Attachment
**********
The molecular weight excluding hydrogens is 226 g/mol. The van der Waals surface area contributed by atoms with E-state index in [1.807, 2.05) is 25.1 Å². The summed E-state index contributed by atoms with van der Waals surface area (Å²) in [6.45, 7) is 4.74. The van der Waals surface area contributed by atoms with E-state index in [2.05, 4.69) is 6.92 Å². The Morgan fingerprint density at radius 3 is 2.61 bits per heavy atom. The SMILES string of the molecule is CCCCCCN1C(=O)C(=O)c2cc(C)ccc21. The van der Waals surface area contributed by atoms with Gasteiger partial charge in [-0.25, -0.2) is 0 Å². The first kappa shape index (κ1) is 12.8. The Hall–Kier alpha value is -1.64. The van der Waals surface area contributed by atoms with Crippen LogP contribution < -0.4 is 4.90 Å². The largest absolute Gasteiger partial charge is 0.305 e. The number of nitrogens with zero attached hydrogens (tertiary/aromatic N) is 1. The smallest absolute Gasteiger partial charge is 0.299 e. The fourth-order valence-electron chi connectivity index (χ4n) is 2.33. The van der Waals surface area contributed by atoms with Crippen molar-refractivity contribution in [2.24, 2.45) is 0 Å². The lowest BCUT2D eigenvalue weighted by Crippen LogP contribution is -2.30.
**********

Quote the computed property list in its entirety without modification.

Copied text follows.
The molecular weight excluding hydrogens is 226 g/mol. The van der Waals surface area contributed by atoms with E-state index in [1.807, 2.05) is 25.1 Å². The summed E-state index contributed by atoms with van der Waals surface area (Å²) in [6.45, 7) is 4.74. The van der Waals surface area contributed by atoms with E-state index in [2.05, 4.69) is 6.92 Å². The Morgan fingerprint density at radius 3 is 2.61 bits per heavy atom. The SMILES string of the molecule is CCCCCCN1C(=O)C(=O)c2cc(C)ccc21. The van der Waals surface area contributed by atoms with Gasteiger partial charge in [-0.25, -0.2) is 0 Å². The first kappa shape index (κ1) is 12.8. The Hall–Kier alpha value is -1.64. The van der Waals surface area contributed by atoms with Crippen LogP contribution < -0.4 is 4.90 Å². The largest absolute Gasteiger partial charge is 0.305 e. The number of nitrogens with zero attached hydrogens (tertiary/aromatic N) is 1. The smallest absolute Gasteiger partial charge is 0.299 e. The fourth-order valence-electron chi connectivity index (χ4n) is 2.33. The van der Waals surface area contributed by atoms with Crippen molar-refractivity contribution in [2.24, 2.45) is 0 Å². The lowest BCUT2D eigenvalue weighted by Crippen LogP contribution is -2.30.